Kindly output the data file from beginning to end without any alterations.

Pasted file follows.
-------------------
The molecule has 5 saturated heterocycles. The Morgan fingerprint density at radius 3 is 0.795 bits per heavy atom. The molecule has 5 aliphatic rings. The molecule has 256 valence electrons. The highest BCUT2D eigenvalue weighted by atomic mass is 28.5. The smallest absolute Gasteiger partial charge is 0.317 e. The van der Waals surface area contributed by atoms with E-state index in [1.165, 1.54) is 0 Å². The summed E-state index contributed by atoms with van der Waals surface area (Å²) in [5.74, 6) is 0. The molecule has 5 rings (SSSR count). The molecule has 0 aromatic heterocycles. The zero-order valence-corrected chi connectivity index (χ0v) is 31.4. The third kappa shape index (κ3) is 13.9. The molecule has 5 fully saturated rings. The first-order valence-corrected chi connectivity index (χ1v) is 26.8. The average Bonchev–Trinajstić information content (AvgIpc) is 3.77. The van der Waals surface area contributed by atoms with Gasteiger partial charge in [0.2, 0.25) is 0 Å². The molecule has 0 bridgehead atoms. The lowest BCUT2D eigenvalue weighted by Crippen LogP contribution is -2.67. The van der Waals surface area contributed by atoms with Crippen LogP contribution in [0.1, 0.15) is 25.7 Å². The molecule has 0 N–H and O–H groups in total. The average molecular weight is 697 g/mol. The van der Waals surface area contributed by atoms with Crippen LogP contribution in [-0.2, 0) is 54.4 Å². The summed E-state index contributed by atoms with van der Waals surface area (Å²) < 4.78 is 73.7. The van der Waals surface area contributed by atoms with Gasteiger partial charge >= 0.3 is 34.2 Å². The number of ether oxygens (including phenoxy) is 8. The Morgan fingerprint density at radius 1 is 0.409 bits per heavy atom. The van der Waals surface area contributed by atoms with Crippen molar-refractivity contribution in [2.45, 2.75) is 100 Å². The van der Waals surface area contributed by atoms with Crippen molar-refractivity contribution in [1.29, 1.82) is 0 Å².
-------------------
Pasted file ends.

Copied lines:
The molecule has 5 saturated heterocycles. The Morgan fingerprint density at radius 3 is 0.795 bits per heavy atom. The molecule has 5 aliphatic rings. The molecule has 256 valence electrons. The highest BCUT2D eigenvalue weighted by atomic mass is 28.5. The smallest absolute Gasteiger partial charge is 0.317 e. The van der Waals surface area contributed by atoms with E-state index in [1.165, 1.54) is 0 Å². The summed E-state index contributed by atoms with van der Waals surface area (Å²) in [5.74, 6) is 0. The molecule has 5 rings (SSSR count). The molecule has 0 aromatic heterocycles. The zero-order valence-corrected chi connectivity index (χ0v) is 31.4. The third kappa shape index (κ3) is 13.9. The molecule has 5 fully saturated rings. The first-order valence-corrected chi connectivity index (χ1v) is 26.8. The average Bonchev–Trinajstić information content (AvgIpc) is 3.77. The van der Waals surface area contributed by atoms with Gasteiger partial charge in [0.2, 0.25) is 0 Å². The molecule has 0 bridgehead atoms. The lowest BCUT2D eigenvalue weighted by Crippen LogP contribution is -2.67. The van der Waals surface area contributed by atoms with Crippen LogP contribution in [0.1, 0.15) is 25.7 Å². The molecule has 0 N–H and O–H groups in total. The average molecular weight is 697 g/mol. The van der Waals surface area contributed by atoms with Crippen LogP contribution in [-0.2, 0) is 54.4 Å². The summed E-state index contributed by atoms with van der Waals surface area (Å²) < 4.78 is 73.7. The van der Waals surface area contributed by atoms with Gasteiger partial charge >= 0.3 is 34.2 Å². The number of ether oxygens (including phenoxy) is 8. The Morgan fingerprint density at radius 1 is 0.409 bits per heavy atom. The van der Waals surface area contributed by atoms with Crippen molar-refractivity contribution in [2.45, 2.75) is 100 Å². The van der Waals surface area contributed by atoms with Crippen molar-refractivity contribution in [1.29, 1.82) is 0 Å².